Nude scenes

Mansfield and Tommy Noonan in the most repeated nude scene of the movie

It was the first Hollywood motion picture release of the sound era to feature a mainstream star—Jayne Mansfield—in the nude.[6] That distinction was to have gone to Marilyn Monroe, who shot a nude scene for director George Cukor's Something's Got to Give in 1962, but the film went unfinished after Monroe's death. The first movie featuring a mainstream star fully nude was A Daughter of the Gods (1916) featuring Annette Kellerman, but the Hays code had brought an end to nudity in mainstream American films.[6]

Mansfield appears undressed in three scenes in Promises! Promises!. These three scenes are repeated a few times in the movie as dream sequences. The first and longest (59 seconds) in a part of the scene where she sings "I'm In Love" semi-nude in a foam filled bathtub, then bends over with her back to the camera.[2][7] The second when she towels herself off (4 seconds), and the most repeated (4 times) third when she writhes around on a bed (6 seconds).[7] Mansfield reportedly drank some champagne in order to give her the will to get undressed in front of the camera.[8]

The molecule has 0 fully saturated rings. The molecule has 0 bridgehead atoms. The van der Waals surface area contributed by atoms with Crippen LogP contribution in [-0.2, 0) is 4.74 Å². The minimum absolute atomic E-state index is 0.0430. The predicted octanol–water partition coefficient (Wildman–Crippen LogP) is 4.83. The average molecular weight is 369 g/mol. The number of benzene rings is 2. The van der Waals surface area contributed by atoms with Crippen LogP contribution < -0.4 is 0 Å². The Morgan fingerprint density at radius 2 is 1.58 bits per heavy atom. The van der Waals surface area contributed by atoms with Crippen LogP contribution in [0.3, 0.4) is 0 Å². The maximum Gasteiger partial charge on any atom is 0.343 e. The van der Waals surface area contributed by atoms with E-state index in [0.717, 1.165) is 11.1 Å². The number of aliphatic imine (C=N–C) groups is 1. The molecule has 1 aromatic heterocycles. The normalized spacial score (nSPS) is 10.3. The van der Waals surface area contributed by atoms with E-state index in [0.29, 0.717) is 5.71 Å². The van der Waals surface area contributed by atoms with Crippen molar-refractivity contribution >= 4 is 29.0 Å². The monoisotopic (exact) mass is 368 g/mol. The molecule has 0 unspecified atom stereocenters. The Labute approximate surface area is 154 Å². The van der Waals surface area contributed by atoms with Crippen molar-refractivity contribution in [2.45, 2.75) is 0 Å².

Shortest nude scene in the movie

Though the film actually showed her only topless, a photo in Kenneth Anger's book Hollywood Babylon shows Mansfield on the set completely nude with pubic hair visible.[9]

During the 1960s, 8 mm mail order companies sold the nude footage.[2] After Mansfield's death, the documentary The Wild, Wild World of Jayne Mansfield (1968) included nude scenes from this film and pages from the Playboy pictorial, along with scenes from her other films including Too Hot to Handle (1960), The Loves of Hercules (1960) and L'Amore Primitivo (1964).[10]